“One of the problems with the current policy is that it shifts the deer around into different areas and the method of killing the deer and chasing them in a helicopter and shooting them with shotguns is probably the most abhorrent act of cruelty you could imagine,” he said.
“I do not know whether you would overlook cruelty because they are a pest but I would think kangaroo shooters were liable to shoot the kangaroos in the most humane way possible.”
Limestone Coast Landscape Board general manager Steve Bourne said the community was “at a point” where it needed to choose between “having vibrant and productive primary industries” with “healthy natural bushland” or allow “ever-increasing populations” of feral deer to degrade the environment or erode the profits of primary producers.
“The Limestone Coast Landscape Board Feral Deer Eradication Program takes an integrated approach to pest control,” Mr Bourne said.
“The program includes aerial and ground shooting operations, monitoring, community and stakeholder engagement, compliance and where necessary enforcement.
“It is free to join and helps landholders to meet their responsibilities to destroy all feral deer on their property under the Act.”
Mr Bourne said it was a coordinated effort between landholders, primary producers, community, Primary Industries Regional South Australia, the Department of Environment and Water and the Limestone Coast Landscape Board.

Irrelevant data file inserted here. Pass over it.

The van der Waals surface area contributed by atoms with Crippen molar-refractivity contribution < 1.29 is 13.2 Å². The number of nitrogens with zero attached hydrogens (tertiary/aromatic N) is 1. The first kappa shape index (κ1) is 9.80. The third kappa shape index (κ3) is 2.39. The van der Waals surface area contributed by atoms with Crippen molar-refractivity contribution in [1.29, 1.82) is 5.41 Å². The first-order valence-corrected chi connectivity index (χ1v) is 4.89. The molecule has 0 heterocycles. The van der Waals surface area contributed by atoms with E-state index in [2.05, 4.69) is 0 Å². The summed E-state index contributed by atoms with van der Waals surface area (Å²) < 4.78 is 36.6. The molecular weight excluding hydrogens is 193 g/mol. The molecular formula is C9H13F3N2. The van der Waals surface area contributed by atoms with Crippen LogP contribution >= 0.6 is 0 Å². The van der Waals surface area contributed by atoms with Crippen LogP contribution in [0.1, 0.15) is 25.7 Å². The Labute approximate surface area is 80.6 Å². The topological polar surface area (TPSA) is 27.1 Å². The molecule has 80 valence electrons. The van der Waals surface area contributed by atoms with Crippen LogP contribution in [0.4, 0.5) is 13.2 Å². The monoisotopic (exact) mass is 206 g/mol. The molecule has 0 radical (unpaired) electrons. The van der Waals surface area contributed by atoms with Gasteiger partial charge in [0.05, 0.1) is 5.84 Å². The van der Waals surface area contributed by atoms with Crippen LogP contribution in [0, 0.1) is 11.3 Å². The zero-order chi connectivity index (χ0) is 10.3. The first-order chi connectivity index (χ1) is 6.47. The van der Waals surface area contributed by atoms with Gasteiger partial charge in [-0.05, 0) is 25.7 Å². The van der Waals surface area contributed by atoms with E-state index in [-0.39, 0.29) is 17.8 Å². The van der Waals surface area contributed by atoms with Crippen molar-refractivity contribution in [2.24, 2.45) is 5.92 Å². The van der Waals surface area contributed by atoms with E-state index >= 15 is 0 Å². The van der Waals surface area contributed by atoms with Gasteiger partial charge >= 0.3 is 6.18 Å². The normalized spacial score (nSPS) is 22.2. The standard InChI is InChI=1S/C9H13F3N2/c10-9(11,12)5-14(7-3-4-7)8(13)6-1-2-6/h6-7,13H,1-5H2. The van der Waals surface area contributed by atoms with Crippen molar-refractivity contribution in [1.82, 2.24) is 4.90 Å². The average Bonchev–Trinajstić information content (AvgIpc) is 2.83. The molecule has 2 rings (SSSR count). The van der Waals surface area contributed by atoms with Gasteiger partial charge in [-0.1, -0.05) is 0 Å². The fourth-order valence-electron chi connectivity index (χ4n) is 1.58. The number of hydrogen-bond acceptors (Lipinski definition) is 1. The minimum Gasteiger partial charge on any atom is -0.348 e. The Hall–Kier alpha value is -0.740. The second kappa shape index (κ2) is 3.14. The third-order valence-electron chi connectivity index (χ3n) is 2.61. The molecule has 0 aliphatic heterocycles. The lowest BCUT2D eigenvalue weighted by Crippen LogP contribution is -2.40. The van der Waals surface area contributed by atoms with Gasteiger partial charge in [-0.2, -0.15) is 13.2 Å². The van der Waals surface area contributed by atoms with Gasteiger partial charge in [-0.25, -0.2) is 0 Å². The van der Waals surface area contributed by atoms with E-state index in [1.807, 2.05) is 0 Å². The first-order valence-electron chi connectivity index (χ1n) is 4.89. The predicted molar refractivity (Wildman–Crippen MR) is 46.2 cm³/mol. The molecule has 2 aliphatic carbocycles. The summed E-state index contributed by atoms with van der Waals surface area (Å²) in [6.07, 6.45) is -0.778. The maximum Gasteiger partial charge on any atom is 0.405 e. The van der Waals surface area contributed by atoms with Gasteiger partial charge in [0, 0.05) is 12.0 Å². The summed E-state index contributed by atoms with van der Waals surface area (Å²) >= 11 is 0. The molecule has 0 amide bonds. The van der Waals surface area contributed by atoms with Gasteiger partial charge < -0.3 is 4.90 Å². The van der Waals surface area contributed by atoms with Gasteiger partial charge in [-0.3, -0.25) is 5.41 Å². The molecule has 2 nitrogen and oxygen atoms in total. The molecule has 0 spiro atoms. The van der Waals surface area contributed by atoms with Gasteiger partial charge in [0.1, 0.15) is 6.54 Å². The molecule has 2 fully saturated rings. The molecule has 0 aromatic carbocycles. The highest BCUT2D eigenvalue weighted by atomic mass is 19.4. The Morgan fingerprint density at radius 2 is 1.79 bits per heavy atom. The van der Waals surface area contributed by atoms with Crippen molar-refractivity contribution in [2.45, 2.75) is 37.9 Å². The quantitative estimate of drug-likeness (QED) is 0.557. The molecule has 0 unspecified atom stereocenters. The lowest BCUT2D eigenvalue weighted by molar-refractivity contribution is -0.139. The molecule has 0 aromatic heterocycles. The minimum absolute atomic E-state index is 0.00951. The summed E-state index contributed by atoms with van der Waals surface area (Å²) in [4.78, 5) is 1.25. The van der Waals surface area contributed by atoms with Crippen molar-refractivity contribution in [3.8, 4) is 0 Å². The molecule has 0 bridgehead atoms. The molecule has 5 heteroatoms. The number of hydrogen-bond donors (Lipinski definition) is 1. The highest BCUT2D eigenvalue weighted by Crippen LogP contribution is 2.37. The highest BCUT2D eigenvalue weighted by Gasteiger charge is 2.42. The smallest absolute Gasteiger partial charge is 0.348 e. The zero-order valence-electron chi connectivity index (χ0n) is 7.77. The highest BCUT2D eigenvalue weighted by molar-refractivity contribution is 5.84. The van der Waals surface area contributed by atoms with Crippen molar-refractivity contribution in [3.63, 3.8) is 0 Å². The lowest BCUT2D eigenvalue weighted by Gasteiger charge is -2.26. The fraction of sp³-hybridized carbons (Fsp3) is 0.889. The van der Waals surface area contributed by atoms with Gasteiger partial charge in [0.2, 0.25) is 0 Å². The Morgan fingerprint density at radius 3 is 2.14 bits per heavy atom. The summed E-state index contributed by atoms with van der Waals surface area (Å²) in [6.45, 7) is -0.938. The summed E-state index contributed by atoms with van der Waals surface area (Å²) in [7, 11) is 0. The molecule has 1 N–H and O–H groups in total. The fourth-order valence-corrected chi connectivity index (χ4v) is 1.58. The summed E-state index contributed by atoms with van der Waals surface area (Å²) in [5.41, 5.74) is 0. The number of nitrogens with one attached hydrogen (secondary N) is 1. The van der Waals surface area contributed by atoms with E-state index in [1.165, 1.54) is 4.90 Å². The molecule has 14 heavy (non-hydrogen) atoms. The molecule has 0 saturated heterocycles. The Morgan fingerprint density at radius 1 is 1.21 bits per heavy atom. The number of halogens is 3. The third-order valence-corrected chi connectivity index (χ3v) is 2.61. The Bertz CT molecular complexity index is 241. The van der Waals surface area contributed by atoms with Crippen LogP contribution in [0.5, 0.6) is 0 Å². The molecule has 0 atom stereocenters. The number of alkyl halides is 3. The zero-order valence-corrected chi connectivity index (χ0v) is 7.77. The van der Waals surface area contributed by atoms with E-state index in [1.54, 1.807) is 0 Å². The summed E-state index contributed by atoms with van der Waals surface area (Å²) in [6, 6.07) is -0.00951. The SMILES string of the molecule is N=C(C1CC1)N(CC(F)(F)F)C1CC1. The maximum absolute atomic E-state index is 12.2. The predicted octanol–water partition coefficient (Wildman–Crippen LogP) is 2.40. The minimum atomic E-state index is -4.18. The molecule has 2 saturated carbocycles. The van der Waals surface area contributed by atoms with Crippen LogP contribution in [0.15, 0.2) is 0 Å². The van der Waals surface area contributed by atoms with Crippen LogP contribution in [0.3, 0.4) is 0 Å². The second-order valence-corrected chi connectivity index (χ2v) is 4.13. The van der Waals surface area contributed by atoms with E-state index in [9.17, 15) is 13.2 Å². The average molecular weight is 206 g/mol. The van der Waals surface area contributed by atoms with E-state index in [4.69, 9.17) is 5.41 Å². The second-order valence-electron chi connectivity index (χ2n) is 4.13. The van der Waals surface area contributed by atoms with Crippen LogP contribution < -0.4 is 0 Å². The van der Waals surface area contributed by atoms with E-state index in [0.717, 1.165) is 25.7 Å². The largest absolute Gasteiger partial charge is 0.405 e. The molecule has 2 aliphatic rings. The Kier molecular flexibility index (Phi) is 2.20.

It aimed to “reduce the impact of feral deer on the region’s primary production” bottom line and environment and supplements landholder’s own feral deer control efforts.
“Landholders across the Limestone Coast are invited to sign up their properties
to be included in the program,” Mr Bourne said.
“Alternatively, landholders can choose to undertake their own program of feral deer removal, ensuring that all feral deer are eradicated, as per the legal requirements.
“Property owners and neighbouring landholders are then notified of any upcoming shoot operations and are advised to inform any staff, tenants, or visitors to their properties of the aerial shooting operations.”
He said aerial shooting was an “effective and efficient technique” which could be used across a variety of habitats such as heavily vegetated, inaccessible areas.
“Aerial shooting allows us to cull feral deer in large numbers in a short timeframe and can remove feral deer missed by other control programs such as ground shooting,” he said.
“The thermal assisted aerial culling technique is used where appropriate.”